The second son, having made the school baseball team, Informs his startled father that they are underequipped In the matter of bats—sticks, hammers, the implements Of destruction, the tools of the trade, the thunder lumber, As the salesman says cheerfully. There is a dense forest Of bats against the wall, gleaming graphite and brilliant Maple, aluminum in every conceivable shade and sheen, And the father gets absorbed in the names, the Torpedos And Thunderclubs, Phantoms and Cyclones, the Patriots And Nitros, Magnums and Maxxums, Rayzrs and Ultras, And, rivetingly, the Freak, which comes in thirteen sizes, Which makes you wonder. The father, a terrible baseball Player as a boy, admires but does not say anything about The extraordinary lean loveliness of the ash bats hanging Lonely at the far end. The boy chooses a bright red metal Hammer, takes a few swings, waggles it a bit, hoists it up On his shoulder, says this'll do, and the sacramental hour Passes, as all holy moments must. But they do happen, as Fast and terrifying as a baseball fired right at your noggin. The batter's job, the second son says, is to identify a pitch As soon as it leaves a pitcher's hand. Seeing is everything, He says, and for once we are in complete and utter accord
Sat by the river for a long time making sure it was still working. There’s a pile of finches in the currants stuffing themselves silly. This one finch slurped so many berries he could hardly get aloft. He sort of lurched off the branch and lumbered into the holy air. It seemed like the other finches were razzing him but maybe not. He fell toward the river like a huge currant covered with feathers. You have to grin at the greedy green thrilled persistence of it all, You know what I mean? Because there are finches in the bushes, Exactly so. What could ever be a more eloquent prayer than that?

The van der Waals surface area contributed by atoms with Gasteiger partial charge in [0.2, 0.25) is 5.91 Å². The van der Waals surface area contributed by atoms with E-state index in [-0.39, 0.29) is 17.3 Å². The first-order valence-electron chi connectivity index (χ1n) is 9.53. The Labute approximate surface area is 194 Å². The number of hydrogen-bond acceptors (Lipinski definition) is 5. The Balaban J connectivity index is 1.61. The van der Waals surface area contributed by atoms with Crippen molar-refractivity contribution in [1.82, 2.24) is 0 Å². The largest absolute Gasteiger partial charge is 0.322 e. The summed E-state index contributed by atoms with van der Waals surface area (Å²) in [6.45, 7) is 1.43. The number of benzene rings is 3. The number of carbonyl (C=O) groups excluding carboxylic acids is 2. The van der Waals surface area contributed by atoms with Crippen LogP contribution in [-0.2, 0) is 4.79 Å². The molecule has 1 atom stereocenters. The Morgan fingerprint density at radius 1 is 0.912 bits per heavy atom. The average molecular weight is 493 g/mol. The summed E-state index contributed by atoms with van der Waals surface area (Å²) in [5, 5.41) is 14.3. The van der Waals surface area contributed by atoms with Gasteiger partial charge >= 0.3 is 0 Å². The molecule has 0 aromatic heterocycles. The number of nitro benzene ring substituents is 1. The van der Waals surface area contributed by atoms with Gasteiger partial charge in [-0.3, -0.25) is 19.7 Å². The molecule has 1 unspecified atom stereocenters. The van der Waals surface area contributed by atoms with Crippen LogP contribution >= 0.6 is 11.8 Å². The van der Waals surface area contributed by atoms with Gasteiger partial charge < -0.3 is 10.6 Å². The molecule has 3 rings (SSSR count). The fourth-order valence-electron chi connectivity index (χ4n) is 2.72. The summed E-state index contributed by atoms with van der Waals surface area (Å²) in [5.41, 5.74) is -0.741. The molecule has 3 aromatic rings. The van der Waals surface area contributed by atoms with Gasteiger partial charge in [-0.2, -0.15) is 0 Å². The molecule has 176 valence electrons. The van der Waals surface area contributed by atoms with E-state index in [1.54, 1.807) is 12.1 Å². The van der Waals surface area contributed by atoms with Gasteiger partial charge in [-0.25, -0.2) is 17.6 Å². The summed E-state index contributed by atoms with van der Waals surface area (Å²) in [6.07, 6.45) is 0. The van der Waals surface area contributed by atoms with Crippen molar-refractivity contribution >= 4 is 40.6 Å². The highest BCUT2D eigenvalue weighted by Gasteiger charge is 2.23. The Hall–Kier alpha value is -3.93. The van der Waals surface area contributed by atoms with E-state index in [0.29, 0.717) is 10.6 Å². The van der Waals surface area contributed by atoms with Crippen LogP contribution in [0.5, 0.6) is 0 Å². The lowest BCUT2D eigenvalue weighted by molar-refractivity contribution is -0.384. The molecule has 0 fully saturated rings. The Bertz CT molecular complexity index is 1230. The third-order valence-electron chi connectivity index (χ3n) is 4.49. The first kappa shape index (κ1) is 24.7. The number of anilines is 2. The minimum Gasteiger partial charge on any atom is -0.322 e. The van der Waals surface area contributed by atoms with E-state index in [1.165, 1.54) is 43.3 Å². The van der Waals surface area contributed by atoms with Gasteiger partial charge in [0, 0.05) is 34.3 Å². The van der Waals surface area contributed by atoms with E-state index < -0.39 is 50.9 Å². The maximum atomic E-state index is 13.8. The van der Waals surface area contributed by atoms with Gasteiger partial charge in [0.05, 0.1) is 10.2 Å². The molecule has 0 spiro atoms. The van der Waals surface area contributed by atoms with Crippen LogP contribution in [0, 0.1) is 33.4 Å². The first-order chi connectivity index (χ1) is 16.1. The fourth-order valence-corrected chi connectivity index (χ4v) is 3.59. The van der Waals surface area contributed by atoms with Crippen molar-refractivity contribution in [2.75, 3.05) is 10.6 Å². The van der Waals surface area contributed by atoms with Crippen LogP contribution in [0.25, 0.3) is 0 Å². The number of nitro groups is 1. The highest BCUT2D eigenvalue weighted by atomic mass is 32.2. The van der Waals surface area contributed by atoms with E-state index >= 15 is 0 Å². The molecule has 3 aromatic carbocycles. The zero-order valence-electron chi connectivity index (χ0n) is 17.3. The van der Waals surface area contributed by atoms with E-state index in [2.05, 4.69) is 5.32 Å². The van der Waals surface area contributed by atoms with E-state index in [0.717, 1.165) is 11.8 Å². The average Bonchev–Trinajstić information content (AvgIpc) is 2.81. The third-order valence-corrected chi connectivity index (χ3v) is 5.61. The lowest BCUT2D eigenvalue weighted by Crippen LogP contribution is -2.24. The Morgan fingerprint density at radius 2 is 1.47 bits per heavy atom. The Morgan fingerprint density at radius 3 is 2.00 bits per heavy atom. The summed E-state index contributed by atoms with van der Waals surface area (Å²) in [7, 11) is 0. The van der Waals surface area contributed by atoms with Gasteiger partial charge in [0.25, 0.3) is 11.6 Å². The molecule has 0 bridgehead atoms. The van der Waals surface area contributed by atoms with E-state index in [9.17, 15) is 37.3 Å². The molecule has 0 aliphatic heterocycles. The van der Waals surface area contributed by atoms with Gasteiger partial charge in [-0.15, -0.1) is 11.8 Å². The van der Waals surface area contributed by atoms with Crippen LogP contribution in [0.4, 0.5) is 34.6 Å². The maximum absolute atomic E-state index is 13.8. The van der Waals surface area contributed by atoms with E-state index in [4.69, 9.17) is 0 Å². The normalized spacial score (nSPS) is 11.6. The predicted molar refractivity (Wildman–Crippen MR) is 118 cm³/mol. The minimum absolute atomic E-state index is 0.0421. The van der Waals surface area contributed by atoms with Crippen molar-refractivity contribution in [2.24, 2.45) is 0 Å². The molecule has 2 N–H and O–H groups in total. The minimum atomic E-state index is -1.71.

Rarely do you get to use sweeping words like epic and masterpiece and staggering, or to say that a book will be in print in America as long as there is an America, but here I fling these claims around with confidence.
Why do we expect more than one terrific book from a writer? Isn’t one superb book enough? Razzing Frank McCourt for making cheerful, thin books that aren’t Angela’s Ashes and ragging Ken Kesey for all the later muck that wasn’t One Flew over the Cuckoo’s Nest—isn’t that unfair?
The work of Mary Oliver is one of those rare and lovely convergences. She is a lyric artist with a riveted eye and an enormous heart, one of the nation’s great spiritual sentinels. She was also graced for more than 40 years with the love of her life, the late photographer Molly Malone Cook.
They can laugh about foxhole religion but every front line soldier embraces a little religion and are not ashamed to pray. When you face death hourly and daily you can’t help but believe in Divine Guidance. My faith in God has increased a thousand fold. He has pulled me thru when nothing else could.”
There are some writers—a handful, a very few—who by looking intently and penetratingly at one place reveal piercing things about all places and all people, and so paradoxically they are the very antithesis of regional writers. Among them: Faulkner on Mississippi, Walker Percy on Louisiana, Steinbeck on California—and Alice McDermott on Irish Catholic New York.
Let’s cut to the chase here. David Duncan, who is best known for his exuberant novels The River Why and The Brothers K, is one of the finest writers of spiritually minded essays in these United States.
You enter through a door in the back where a big sign says All Prisoners Must Be Shackled. New prisoners are admitted at seven in the evening. There are seven men waiting by the door tonight. Five are white and two are brown. The youngest might be 20, the oldest 60. Four have plastic grocery bags with their personal effects, and one has a brown paper bag.
Let us briefly recount the career of one of the most interesting and spiritually minded of American writers. Nine books of fiction, including a searing arrow of a novella, The Shawl, which ranks with Primo Levi’s haunted memoirs when we talk about books on the Holocaust.